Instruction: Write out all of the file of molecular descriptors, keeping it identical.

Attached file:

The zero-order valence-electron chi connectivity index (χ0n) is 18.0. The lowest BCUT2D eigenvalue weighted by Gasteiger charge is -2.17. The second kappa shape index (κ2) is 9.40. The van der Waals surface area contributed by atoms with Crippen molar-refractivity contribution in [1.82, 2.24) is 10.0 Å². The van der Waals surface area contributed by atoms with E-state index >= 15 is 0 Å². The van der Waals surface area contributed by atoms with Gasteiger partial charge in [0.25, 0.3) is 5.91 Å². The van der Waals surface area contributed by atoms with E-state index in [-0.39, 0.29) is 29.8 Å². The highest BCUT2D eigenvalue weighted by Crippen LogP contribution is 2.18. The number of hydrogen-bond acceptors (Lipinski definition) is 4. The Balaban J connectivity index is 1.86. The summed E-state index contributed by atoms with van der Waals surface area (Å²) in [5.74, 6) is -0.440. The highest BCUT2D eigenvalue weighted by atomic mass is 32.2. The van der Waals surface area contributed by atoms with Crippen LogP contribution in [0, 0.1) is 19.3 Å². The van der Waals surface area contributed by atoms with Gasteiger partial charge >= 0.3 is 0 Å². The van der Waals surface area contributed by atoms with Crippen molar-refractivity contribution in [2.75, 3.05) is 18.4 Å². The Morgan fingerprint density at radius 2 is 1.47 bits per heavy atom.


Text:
The zero-order valence-electron chi connectivity index (χ0n) is 18.0. The lowest BCUT2D eigenvalue weighted by Gasteiger charge is -2.17. The second kappa shape index (κ2) is 9.40. The van der Waals surface area contributed by atoms with Crippen molar-refractivity contribution in [1.82, 2.24) is 10.0 Å². The van der Waals surface area contributed by atoms with E-state index >= 15 is 0 Å². The van der Waals surface area contributed by atoms with Gasteiger partial charge in [0.25, 0.3) is 5.91 Å². The van der Waals surface area contributed by atoms with E-state index in [-0.39, 0.29) is 29.8 Å². The highest BCUT2D eigenvalue weighted by Crippen LogP contribution is 2.18. The number of hydrogen-bond acceptors (Lipinski definition) is 4. The Balaban J connectivity index is 1.86. The summed E-state index contributed by atoms with van der Waals surface area (Å²) in [5.74, 6) is -0.440. The highest BCUT2D eigenvalue weighted by atomic mass is 32.2. The van der Waals surface area contributed by atoms with Crippen LogP contribution in [0, 0.1) is 19.3 Å². The van der Waals surface area contributed by atoms with Gasteiger partial charge >= 0.3 is 0 Å². The van der Waals surface area contributed by atoms with Crippen molar-refractivity contribution in [2.75, 3.05) is 18.4 Å². The Morgan fingerprint density at radius 2 is 1.47 bits per heavy atom.